May 22, 2024

How do action officers (or anyone below the executive level) get their principal’s priorities on a final list of recommendations for the Secretary of Defense’s approval? Faithfully, even forcefully, presenting the message is not enough.

You can learn a lot about an institution by listening to its arguments. Not so long ago, a disagreement in the Pentagon ended something like this:

“We have to do this my way,” a combatant commander’s action officer said. “This is what my four-star wants as the supported commander.”

“That’s interesting,” a Joint Staff representative replied. “But everybody here works for a four-star.”

The matter was not decided in the combatant command’s favor.

This vignette might be taken as evidence of bureaucratic obstinacy. The combatant command’s request appears to have been dismissed out of hand. However, one might also say this argument is an example of strategic integration. When two dozen organizations have roughly equal authority and two dozen action officers have their own wish list of requests, the Joint Staff has no choice but to decide how much of each command’s list can be supported in concert with all the other lists without completely neglecting an entire command or overwhelming joint capability and capacity.

In situations like this, which are very common in the Pentagon, how do action officers (or anyone below the executive level) get their principal’s priorities on a final list of recommendations for the Secretary of Defense’s approval? Faithfully, even forcefully, presenting the message is not enough. There are six things you can do to increase the chances that your command’s interests are reflected in the outcome of discussions in Pentagon.

1. Accept that no choice is binary.

There are always more than two options. Through decades of schooling and sports, many of us learn to think of all choices as a matter of right versus wrong. We mistakenly believe there is a rationally optimal choice, which anyone, anywhere would accept as long as they apply sound reasoning. The Pentagon disabuses workers of this fallacy in short order. The fact is, no choice is binary in the Pentagon.

Every position that must be taken, option that must be exercised, or policy that must be developed falls somewhere on a vast spectrum of choices between “do absolutely nothing” and “throw out the system, start over.” Too often, well-meaning workers present their leaders with a “this-or-nothing” decision brief, as if to say that the leader must only choose whether to accept or reject the work exactly as written.

Wise Pentagon workers know there are as many nuanced positions and policy options as there are stakeholders in a conversation. To win an argument, the first step is to recognize that everyone’s proposed position is both valid and fluid. If rationality should be involved, we must rationally acknowledge that no stakeholder’s position is inherently more or less valuable than other stakeholders’ positions. Accept that no choice is binary, and you will start to see that winning an argument is about trading ancillary aspects of your position to others so that every stakeholder gets as much of their core position or policy adopted as possible.

2. Avoid technical or bureaucratic reasoning.

Executives care about the destination, not about road-building and lane-striping. Even the most Byzantine processes are determined by executive decisions. At the leadership level, the details of how a decision is carried into effect matter much less than the results and implications. The best executives speak in a common language that spans organizational cultures and rests on the concepts of cost, benefit, end state, and risk. More on that later.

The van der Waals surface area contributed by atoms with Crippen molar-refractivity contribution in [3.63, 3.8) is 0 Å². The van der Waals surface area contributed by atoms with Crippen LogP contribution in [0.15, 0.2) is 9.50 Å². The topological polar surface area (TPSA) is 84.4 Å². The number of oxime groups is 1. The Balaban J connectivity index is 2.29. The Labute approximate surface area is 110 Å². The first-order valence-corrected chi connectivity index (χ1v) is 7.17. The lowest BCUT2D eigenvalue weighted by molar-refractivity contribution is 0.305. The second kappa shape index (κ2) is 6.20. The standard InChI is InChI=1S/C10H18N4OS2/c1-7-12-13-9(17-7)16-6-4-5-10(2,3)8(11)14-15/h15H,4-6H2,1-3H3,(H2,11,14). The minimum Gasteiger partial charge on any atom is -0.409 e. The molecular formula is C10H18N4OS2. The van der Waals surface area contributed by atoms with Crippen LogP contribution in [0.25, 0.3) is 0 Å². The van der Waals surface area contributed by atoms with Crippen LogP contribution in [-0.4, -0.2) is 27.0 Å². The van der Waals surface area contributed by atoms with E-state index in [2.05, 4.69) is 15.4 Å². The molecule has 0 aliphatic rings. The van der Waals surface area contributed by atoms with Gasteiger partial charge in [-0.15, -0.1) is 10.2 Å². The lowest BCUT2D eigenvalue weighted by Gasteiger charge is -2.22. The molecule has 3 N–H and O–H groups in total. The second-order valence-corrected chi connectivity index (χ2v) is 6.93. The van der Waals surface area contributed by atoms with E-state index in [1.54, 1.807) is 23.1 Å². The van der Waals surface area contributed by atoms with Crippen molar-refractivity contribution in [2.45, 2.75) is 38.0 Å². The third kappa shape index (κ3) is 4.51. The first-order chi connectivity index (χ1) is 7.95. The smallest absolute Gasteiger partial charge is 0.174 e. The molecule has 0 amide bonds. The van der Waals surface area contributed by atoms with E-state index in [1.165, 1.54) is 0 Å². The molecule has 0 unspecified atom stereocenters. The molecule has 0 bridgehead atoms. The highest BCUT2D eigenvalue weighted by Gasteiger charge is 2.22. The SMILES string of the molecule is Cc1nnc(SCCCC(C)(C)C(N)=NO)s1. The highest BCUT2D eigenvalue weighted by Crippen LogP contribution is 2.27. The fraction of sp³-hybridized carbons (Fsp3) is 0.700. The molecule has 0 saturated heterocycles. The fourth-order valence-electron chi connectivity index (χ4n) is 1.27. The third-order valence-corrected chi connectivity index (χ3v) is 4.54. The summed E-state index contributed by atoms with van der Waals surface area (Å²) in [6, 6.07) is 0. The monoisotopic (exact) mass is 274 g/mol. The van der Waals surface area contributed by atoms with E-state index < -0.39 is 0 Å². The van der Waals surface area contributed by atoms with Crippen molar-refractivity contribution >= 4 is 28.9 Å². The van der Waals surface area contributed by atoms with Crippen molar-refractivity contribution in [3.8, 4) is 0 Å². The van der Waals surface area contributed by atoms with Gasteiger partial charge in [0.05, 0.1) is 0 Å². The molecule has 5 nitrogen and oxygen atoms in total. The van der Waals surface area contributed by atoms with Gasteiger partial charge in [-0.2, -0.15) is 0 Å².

Abandon forever the habit of describing a policy option in terms of the process needed to achieve it. Instead, elevate your thinking and your talking points beyond the technical or bureaucratic. Executives, even from other organizations, have great faith in your ability to carry out their decisions. They trust that you will take the steps required, even if you are not sure what they are yet. And — just to be clear — a recitation of the required steps is not necessary. So, save yourself from patronizing politeness by pulling your argument out of the wire diagrams and routing slips. Come to the discussion ready to explain what your proposal achieves and more audiences will relate to it. The more people think your position is relevant, the more likely you are to influence the discussion.

3. Never stake a position on less than six stars.

Title 10, United States Code, section 526, limits the number of general and flag officers on active duty in the Department of Defense. If you have never read this rather obscure federal law, you would be forgiven for thinking the number is small. It is not. The statutory limit is 963 general and flag officers across the Department of Defense, plus many exceptions that do not count towards the limit.

Those thousand general and flag officers are encouraging, guiding, and directing their action officers every day in the hopes of affecting change in their commands’ interests. When virtually every organization that participates in any discussion can produce a general or flag officer memo with ease, the memos lose their clout. That matters because it means no one organization has a voice powerful enough to win an argument in the Pentagon on its own.

At the Pentagon, the same staffers who show mild interest in a single organization’s position will pay immediate attention when a position is presented with the overt support of two or more high-ranking generals. Although this is admittedly a rule a thumb based on anecdotal information, “six stars” is a good reference point.

In the Pentagon, six stars behind a position is likely to get instant attention. This is equally true when three Directors (major generals) address their Vice Chief of Staff (a general), or when the Vice Chiefs of Staff of two services (both four-star officers) send a memo to an Undersecretary. Schedules are rearranged swiftly, no-notice meetings are called, and recommendations are given careful consideration. Where to find the six-plus stars you need depends on the argument you are trying to win.

4. Build the broadest possible coalition.

You should always seek to build a coalition that spans as much of the breadth of a forum’s membership as you can manage. Joint discussions demand joint coalitions. For example, if all of the uniformed services are invited to a round-table, and the Army wants to win the argument, then the Army’s representatives will have a much higher chance of carrying their point if they spent the time ahead of the forum to get the Navy, Air Force, and Marine Corps’ representatives on board.